If you’re not familiar with Palouse Falls here’s a quick rundown.
The Palouse Falls lies on the Palouse River, about 4 miles upstream of the confluence with the Snake River. The falls are 198 ft in height and drop into a beautiful bowl. Of course the terrain abound the falls is dry desert and the area is sparsely populated.
The canyon at the falls is 377 ft deep, exposing a large cross-section of the Columbia River Basalt Group. These falls and the canyon downstream are an important feature of the channeled scablands created by the great Missoula floods that swept periodically across eastern Washington and across the Columbia River Plateau during the Pleistocene epoch.
Potholes State Park
The plan was for Theresa and I to meet up with Matt and his wife at Potholes State Park for a long weekend. Potholes seem like a silly name for a park but it gets its name from the many small lakes in the area that were created by a combination of events. The first event was the creation of huge depressions, 30 to 70 yards wide and 10 to 60 feet deep, that were made in the earth during the Pleistocene flooding. Those depressions were filled with water, making pothole lakes, when the water table rose in the 1950s with the creation of O’Sullivan Dam. The dam was part of a project by the Bureau of Reclamation to provide irrigation water to farmers.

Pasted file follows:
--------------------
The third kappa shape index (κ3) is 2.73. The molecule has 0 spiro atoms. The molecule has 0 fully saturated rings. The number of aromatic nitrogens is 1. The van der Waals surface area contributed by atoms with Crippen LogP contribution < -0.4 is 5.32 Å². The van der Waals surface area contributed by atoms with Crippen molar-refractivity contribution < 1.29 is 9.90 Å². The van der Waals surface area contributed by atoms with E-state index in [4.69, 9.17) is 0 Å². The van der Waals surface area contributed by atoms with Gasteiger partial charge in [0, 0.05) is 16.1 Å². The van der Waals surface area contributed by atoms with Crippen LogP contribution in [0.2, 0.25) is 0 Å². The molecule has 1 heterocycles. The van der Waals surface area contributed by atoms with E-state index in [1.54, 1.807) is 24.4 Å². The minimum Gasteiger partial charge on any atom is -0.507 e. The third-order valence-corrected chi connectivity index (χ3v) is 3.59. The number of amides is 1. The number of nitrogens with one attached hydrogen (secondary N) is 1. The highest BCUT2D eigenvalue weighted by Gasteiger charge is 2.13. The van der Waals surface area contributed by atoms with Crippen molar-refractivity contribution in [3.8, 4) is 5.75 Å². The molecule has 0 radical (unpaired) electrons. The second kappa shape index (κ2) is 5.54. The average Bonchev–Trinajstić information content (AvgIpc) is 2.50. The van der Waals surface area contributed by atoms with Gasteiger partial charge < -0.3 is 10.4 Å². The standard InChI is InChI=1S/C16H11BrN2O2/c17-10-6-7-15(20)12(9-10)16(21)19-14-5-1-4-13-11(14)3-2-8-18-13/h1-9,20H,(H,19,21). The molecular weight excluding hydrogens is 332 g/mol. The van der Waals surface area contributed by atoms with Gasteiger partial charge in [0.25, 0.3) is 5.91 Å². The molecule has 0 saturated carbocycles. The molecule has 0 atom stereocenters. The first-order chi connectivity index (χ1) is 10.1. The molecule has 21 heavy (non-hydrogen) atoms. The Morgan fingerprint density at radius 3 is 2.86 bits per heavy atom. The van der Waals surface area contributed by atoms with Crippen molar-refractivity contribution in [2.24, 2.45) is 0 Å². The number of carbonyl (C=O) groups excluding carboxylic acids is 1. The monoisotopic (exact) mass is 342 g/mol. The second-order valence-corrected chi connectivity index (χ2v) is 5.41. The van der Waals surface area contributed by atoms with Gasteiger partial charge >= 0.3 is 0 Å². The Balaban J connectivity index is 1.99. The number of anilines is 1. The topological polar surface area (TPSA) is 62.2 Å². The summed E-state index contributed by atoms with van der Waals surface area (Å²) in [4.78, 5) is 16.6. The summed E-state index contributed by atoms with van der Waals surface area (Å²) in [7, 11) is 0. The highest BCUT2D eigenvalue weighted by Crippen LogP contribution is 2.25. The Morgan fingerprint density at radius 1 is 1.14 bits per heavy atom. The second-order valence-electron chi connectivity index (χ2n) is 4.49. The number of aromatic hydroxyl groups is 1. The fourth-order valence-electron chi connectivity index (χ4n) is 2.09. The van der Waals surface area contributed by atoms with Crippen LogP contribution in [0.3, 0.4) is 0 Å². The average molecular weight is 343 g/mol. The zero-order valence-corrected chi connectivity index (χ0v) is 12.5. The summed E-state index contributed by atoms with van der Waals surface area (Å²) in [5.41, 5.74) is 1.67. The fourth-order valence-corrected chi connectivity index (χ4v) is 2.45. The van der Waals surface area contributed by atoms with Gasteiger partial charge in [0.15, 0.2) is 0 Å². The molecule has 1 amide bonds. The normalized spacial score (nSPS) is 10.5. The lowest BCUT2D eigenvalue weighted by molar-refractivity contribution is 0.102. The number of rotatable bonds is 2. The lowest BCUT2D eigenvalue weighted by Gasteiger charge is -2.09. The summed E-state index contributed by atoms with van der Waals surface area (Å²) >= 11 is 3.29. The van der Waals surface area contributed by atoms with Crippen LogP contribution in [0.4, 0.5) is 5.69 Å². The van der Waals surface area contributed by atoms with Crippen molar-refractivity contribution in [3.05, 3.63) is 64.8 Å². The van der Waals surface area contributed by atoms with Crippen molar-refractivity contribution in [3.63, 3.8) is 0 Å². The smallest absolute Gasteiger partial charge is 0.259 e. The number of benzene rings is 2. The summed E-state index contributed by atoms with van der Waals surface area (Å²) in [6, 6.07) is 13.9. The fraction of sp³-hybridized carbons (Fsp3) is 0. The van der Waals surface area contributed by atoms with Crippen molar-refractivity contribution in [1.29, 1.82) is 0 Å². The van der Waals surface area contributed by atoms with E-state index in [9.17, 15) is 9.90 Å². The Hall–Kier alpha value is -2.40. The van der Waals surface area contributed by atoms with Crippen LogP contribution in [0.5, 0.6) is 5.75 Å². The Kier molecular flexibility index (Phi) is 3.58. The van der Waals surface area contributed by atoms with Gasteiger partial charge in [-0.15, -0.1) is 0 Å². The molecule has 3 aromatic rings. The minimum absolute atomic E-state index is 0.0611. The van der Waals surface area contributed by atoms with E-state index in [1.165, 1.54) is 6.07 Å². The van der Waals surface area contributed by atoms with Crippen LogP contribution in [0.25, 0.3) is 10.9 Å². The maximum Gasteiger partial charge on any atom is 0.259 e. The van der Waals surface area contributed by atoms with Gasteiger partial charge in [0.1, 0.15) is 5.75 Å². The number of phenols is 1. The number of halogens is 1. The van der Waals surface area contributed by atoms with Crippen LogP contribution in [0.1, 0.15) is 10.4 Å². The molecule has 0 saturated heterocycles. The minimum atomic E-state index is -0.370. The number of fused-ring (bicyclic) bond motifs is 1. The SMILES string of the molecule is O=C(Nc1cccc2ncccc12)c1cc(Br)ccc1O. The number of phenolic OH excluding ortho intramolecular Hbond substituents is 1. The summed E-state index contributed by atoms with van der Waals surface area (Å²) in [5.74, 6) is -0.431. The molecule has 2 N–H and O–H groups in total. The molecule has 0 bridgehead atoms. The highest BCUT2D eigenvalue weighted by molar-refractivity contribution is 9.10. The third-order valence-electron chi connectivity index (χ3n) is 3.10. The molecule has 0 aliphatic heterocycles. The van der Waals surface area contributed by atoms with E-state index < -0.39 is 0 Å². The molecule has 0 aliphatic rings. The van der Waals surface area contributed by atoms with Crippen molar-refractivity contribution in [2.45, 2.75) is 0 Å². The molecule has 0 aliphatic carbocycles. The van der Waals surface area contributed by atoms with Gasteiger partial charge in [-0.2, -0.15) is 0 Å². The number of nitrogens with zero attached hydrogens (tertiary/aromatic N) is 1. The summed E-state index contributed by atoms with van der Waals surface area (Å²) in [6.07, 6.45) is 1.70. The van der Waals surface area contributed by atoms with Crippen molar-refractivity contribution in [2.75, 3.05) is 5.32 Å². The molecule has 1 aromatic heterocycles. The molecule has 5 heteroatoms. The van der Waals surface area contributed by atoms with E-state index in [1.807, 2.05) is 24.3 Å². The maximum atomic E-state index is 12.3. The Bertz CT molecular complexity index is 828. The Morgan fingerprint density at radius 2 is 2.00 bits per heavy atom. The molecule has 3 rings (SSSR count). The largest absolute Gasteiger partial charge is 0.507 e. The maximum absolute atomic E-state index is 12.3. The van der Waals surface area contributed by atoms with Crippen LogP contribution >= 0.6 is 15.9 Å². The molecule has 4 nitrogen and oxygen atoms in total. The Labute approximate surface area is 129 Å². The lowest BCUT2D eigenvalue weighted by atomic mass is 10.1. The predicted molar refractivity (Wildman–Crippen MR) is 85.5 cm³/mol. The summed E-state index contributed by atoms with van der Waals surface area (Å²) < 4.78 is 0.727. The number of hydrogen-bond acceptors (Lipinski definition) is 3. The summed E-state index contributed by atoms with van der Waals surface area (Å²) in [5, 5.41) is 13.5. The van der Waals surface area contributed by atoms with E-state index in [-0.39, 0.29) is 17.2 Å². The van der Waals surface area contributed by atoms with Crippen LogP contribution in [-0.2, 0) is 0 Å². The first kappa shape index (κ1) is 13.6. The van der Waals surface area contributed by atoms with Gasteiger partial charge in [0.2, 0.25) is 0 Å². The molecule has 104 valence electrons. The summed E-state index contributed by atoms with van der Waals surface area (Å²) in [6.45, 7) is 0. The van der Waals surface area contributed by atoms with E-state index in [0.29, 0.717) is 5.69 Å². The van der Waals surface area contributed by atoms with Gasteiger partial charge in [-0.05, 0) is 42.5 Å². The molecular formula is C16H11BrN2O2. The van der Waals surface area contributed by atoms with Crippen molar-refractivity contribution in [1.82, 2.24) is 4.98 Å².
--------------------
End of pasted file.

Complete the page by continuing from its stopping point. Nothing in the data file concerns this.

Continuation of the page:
The park reflects the same duality that the two halves of the state that mentioned earlier. The half designated for RV’s is lush and green. Much like camping on a golf course. It looked like there was even hookups for cable.
The tent camping side is more like camping in the projects; dirty, dry, dusty and neglected. And grossly overcrowded. Most sites had 5 or 7 tents crammed in each site and there was no enforcement of ‘quiet time’.
I enjoy and appreciate our states campsites and most are well worth a visit, but I can’t give this campground the same endorsement.
However, we did have a good time visiting with Matt and Shelly which of course is no surprise but I think we’ll keep our explorations confined to the west side; at least for the foreseeable future.